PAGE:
Master Water Stewards is a partnership between the Freshwater Society and the Minnehaha Creek Watershed District funded by a state Clean Water Fund grant. In 2014, the program is available at no charge to participants, and is limited to 30 residents of the Minnehaha Creek Watershed District.
The program works to recruit, inspire and train citizen volunteers who work in their own communities to organize and build projects to keep storm water and the pollutants carried by storm water from flowing into lakes and streams. This fall, members of the first class of Master Water Stewards have been installing rain gardens, rain barrels and water-permeable walkways in neighborhoods around Minnehaha Creek and the Minneapolis Chain of Lakes.
Two percent levy increase is the first in five years
Tuesday, September 24, 2013
The Minnehaha Creek Watershed District (MCWD) Board
of Managers set the District’s levy and budget for 2014. At its meeting on
September 12, the board approved a $7,897,095 levy for 2014. This is a two
percent increase from 2013, but a significant reduction from the preliminary 4.78%
levy increase that had been under consideration. This is the first time the
District has increased its levy since 2009.
“The District has been able to manage its levy
by leveraging partnerships with member communities and the private sector,”
said Jim Calkins, MCWD Board President. “By working together on water quality
improvement projects, we’ve been able to provide taxpayers the best value for
The District’s $13,019,231 budget for 2014 is
a 2.56% increase from the previous year. The bulk of the budget increase is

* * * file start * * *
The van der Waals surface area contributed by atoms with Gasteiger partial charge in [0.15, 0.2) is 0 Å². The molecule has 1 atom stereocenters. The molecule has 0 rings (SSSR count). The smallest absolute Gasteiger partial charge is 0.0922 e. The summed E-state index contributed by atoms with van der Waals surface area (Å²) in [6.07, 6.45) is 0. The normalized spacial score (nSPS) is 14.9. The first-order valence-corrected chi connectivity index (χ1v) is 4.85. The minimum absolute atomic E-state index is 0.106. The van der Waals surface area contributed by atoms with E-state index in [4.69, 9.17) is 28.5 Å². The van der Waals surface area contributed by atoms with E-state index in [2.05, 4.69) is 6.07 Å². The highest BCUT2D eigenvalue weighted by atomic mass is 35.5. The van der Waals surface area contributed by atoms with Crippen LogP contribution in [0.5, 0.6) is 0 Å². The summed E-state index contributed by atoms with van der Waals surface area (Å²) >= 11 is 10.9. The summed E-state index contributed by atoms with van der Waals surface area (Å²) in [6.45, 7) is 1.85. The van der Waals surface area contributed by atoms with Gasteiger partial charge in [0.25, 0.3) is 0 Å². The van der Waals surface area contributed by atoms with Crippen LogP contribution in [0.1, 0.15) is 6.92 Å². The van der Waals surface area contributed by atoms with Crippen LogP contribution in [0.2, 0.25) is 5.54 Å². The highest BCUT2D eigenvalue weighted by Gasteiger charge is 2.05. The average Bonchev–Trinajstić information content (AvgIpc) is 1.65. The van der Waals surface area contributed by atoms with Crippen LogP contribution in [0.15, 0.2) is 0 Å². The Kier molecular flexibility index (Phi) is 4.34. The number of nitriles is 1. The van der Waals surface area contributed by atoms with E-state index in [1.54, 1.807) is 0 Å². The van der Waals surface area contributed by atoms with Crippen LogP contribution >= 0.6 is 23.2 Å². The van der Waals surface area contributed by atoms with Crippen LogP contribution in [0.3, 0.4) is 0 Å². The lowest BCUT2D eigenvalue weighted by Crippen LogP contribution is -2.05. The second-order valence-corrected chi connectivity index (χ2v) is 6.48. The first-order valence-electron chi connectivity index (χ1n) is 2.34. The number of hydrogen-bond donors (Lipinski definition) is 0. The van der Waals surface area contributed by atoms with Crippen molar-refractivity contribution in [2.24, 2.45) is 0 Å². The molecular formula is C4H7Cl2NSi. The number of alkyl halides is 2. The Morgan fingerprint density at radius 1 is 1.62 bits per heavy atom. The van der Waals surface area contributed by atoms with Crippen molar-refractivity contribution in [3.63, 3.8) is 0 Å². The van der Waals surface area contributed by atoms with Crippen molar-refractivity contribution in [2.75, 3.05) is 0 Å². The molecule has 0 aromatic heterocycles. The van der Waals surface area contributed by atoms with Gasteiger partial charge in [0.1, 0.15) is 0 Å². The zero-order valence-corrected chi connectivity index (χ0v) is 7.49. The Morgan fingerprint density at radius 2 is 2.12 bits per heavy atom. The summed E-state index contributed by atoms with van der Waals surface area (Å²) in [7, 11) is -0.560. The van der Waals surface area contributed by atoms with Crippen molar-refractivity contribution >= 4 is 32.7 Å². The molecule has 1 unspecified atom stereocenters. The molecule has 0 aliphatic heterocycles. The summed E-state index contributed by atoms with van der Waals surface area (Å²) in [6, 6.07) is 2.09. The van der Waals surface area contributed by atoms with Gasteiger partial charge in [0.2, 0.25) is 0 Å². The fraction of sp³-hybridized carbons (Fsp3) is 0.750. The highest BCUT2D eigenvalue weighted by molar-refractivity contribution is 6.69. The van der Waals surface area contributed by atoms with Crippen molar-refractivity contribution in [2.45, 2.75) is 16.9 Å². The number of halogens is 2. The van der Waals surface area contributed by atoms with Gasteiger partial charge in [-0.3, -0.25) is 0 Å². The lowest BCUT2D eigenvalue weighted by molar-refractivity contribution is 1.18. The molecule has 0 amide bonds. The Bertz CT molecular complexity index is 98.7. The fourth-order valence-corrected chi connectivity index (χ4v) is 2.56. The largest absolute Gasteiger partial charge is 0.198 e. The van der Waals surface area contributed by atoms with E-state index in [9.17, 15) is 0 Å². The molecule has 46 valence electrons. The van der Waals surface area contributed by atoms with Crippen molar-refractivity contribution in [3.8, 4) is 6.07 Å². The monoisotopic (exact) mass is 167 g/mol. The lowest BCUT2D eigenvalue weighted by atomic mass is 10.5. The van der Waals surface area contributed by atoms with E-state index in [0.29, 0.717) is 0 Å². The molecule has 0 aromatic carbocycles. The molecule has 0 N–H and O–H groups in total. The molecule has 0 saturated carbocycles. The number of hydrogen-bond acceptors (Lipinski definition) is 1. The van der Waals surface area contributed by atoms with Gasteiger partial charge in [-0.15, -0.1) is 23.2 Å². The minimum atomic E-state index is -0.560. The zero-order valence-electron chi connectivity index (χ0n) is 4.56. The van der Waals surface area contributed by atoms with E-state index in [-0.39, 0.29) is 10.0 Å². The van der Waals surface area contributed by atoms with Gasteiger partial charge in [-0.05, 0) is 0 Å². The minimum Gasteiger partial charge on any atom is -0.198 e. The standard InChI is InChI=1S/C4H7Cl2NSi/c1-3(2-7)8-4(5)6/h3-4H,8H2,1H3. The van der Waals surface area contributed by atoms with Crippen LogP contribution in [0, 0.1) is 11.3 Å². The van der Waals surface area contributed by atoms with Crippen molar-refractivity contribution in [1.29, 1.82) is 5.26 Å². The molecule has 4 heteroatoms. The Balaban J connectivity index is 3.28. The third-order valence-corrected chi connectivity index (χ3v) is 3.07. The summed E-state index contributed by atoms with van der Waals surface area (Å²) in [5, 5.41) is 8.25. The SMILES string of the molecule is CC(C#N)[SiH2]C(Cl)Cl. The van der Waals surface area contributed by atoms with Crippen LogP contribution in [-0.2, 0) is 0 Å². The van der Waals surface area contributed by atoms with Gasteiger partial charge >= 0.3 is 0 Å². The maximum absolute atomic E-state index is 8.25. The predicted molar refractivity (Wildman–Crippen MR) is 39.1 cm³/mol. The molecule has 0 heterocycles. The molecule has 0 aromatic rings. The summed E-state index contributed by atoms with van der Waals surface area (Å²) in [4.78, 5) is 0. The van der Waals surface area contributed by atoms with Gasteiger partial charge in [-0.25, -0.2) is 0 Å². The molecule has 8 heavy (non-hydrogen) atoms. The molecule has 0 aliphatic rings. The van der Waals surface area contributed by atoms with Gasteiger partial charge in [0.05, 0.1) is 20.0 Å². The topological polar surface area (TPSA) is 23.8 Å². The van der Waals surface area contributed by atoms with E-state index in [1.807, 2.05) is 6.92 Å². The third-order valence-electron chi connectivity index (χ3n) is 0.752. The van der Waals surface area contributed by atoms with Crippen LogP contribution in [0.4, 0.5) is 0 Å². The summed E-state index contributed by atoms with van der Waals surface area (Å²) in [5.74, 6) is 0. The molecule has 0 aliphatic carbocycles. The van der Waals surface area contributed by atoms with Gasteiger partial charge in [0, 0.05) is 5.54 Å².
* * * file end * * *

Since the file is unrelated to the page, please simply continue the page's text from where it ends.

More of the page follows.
attributed to the District’s capital projects planned in 2014, which include
ongoing efforts to clean up Long Lake Creek, which drains to Lake Minnetonka’s
Tanager Bay, and stormwater management in Hopkins and St. Louis Park where the
District has been working with these cities to clean up one of the most highly
polluted stretches of Minnehaha Creek.
What does Ordinary High Water (OHW) stand for and what is the OHW of
Lake Minnetonka? The Minnesota Department of Natural Resources provides a techinical definition of OHW. The OHW of Lake Minnetonka 929.40.
Where can I view past lake levels? You can view lake levels from 1906 to 2012 either as an Excel Spreadsheet or a graph.
How is the Gray’s Bay Dam operated?
The dam was built in 1979 to help regulate
flooding on Lake Minnetonka and Minnehaha Creek.
The operating plan was developed by MCWD and
approved by local municipalities and the DNR.
The dam is operated by the District in
accordance with the limitations set forth in the Headwaters Control Structure
Management Policy and Operating Procedures and Minnesota DNR Permit #76-6240.
For much of the first half of the 20th Century, Minnehaha Creek
was ignored and treated like a ditch for polluted rainwater flowing off the
landscape. Later, during the post-World War II building boom, urban expansion
did not mix well with the meandering creek. Wetlands were drained and filled
and the creek was moved out of the way. The result was a straightened waterway
that’s polluted, prone to flooding and lacks sufficient public access for
But there’s an effort to carefully restore the creek to its
former state by redirecting the water through a series of curves, rebuilding
wetlands and wildlife habitat and incorporating opportunities for public
access. When the work is done, Minnehaha Creek will look and function more like
it did decades ago and is destined to become a regional attraction.
The Minnehaha Creek Watershed District (MCWD) employs researchers, planners, monitoring teams, water quality experts, educators, and others who work collaboratively with residents, their communities, and state and local governments to maintain and sustain water quality and management.